Nebraska Planned Parenthood Challenges law to Help Women Get Abortion Info

State   |   Steven Ertelt   |   Jun 28, 2010   |   9:00AM   |   WASHINGTON, DC

Nebraska Planned Parenthood Challenges law to Help Women Get Abortion Info

by Steven Ertelt
LifeNews.com Editor
June 28
, 2010

Lincoln, NE (LifeNews.com) — Planned Parenthood of the Heartland announced today it has filed a lawsuit against a bill designed to help women get the kind of information on abortion’s risks and alternatives that it fails to provide women when they consider abortion. The abortion business is challenging LB 594, the "Women’s Health Protection Act."

Planned Parenthood complains the bill "imposes requirements that are both impossible to meet and require physicians to flood their patients with false and misleading information."

The new law tightens informed consent requirements that help women choose abortion alternatives. It helps women understand the “physical, psychological, emotional, demographic or situational” risk factors associated with an abortion.

Republican Gov. Dave Heineman signed the bill into law in April after the unicameral Nebraska legislature approved it 44-5.

He said the bill, and another educating women on the pain their unborn child will feel during an abortion, is " important legislation for Nebraska and I want to thank both senators for their thoughtful approach to this issue."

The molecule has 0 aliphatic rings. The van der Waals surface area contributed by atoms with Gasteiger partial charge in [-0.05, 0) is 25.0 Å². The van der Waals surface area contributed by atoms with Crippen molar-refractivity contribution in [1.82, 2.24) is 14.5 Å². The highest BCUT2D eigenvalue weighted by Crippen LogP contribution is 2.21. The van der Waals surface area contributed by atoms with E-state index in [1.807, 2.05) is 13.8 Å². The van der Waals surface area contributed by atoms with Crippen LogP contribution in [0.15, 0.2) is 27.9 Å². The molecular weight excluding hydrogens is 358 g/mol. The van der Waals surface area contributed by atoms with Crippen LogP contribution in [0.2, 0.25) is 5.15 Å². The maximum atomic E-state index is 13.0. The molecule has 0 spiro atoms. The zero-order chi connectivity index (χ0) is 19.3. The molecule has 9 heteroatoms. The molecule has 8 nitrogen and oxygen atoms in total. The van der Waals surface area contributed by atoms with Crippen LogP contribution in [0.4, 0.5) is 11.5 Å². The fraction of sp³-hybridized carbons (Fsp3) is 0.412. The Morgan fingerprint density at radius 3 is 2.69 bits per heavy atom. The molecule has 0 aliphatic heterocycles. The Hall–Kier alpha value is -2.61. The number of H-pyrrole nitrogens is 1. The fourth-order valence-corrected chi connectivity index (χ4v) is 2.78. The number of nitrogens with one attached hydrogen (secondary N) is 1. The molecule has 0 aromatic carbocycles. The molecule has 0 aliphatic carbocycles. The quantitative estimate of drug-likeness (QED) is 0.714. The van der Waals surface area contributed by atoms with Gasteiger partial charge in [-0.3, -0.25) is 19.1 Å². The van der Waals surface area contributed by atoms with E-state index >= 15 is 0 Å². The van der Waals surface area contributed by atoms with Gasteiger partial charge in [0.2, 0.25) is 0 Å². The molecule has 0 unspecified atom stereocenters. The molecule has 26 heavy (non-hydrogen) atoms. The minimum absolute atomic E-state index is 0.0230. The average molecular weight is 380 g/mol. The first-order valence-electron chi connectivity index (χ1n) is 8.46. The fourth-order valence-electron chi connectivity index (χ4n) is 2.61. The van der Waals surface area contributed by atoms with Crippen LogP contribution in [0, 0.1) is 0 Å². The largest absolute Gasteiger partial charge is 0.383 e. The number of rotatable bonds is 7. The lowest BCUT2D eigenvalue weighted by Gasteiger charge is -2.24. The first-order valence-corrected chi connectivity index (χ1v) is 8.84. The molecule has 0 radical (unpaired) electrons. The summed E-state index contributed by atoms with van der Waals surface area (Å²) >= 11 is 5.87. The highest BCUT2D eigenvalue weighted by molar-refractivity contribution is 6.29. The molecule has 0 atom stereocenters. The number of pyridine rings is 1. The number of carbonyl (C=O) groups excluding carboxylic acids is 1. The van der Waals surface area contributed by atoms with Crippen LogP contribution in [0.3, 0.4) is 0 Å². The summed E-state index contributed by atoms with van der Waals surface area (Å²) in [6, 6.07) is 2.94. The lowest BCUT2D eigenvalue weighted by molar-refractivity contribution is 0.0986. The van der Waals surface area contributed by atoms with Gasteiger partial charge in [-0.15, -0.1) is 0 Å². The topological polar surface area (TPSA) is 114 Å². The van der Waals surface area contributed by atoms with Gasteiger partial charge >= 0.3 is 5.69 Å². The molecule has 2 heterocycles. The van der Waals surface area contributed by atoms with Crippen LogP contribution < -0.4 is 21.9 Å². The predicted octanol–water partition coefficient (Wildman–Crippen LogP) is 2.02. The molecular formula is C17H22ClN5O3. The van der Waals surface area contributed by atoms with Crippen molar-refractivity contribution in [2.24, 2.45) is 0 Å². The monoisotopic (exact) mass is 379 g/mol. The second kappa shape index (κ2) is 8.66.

“Women are suffering from avoidable physical and psychological complications that may have been prevented or minimized had they received adequate pre-abortion screening and counseling,” Sen. Cap Dierks, who introduced LB 594, said at the time of the bill signing. “Women deserve better. LB 594 will ensure that women receive the appropriate standard of care.”

Abortion advocates complained about the lack of a mental health exception in the bill even though studies repeatedly show abortions cause mental health problems for women more so than women who carry their pregnancy to term.

LB 594 allows for civil lawsuits against abortion practitioners who fail to screen women for risk factors of abortion or to inform them of the potential complications of the abortion procedure.

Jill June, President and CEO of Planned Parenthood of the Heartland, in a press release on the lawsuit, complained the law "tramples on existing informed consent practices and is detrimental to patients."

And LeRoy Carhart, who does abortions and late-term abortions at his Omaha-based abortion facility, called the bill "yet another piece of anti-choice legislation that does nothing but hinder a woman’s access to safe, legal abortion care."

But the Nebraska Catholic Conference says it is abortion business like Planned Parenthood that "have compromised the standard of care for counseling and screening of patients in order to reduce costs and maximize profits."

"In hundreds of cases each day, known risk factors for physical and psychological complications are not being detected because of negligent pre-abortion screening," it says. "Women are suffering from avoidable physical and psychological complications that may have been prevented or minimized if the proper pre-abortion
screening standards had been met."

The bill does not impose any requirements on abortion providers that are contrary to the standard of care for screening which applies to other medical procedures.

 

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